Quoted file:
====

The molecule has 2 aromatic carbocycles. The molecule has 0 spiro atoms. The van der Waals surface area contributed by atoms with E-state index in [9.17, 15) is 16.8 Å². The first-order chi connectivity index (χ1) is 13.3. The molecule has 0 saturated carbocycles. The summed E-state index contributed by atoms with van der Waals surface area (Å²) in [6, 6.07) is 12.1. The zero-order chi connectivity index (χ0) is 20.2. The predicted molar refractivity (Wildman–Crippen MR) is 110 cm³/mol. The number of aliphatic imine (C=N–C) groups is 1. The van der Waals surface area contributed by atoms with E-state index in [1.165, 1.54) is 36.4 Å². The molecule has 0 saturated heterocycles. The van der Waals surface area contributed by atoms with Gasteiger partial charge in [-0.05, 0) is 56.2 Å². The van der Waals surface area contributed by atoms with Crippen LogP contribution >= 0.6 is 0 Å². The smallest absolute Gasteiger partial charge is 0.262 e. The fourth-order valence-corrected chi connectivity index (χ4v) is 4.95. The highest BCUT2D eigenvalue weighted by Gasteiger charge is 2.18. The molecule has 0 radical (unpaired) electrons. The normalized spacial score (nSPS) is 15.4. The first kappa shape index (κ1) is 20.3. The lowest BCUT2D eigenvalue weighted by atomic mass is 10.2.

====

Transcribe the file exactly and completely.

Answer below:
The molecule has 2 aromatic carbocycles. The molecule has 0 spiro atoms. The van der Waals surface area contributed by atoms with E-state index in [9.17, 15) is 16.8 Å². The first-order chi connectivity index (χ1) is 13.3. The molecule has 0 saturated carbocycles. The summed E-state index contributed by atoms with van der Waals surface area (Å²) in [6, 6.07) is 12.1. The zero-order chi connectivity index (χ0) is 20.2. The predicted molar refractivity (Wildman–Crippen MR) is 110 cm³/mol. The number of aliphatic imine (C=N–C) groups is 1. The van der Waals surface area contributed by atoms with E-state index in [1.165, 1.54) is 36.4 Å². The molecule has 0 saturated heterocycles. The van der Waals surface area contributed by atoms with Gasteiger partial charge in [-0.05, 0) is 56.2 Å². The van der Waals surface area contributed by atoms with Crippen LogP contribution >= 0.6 is 0 Å². The smallest absolute Gasteiger partial charge is 0.262 e. The fourth-order valence-corrected chi connectivity index (χ4v) is 4.95. The highest BCUT2D eigenvalue weighted by Gasteiger charge is 2.18. The molecule has 0 radical (unpaired) electrons. The normalized spacial score (nSPS) is 15.4. The first kappa shape index (κ1) is 20.3. The lowest BCUT2D eigenvalue weighted by atomic mass is 10.2.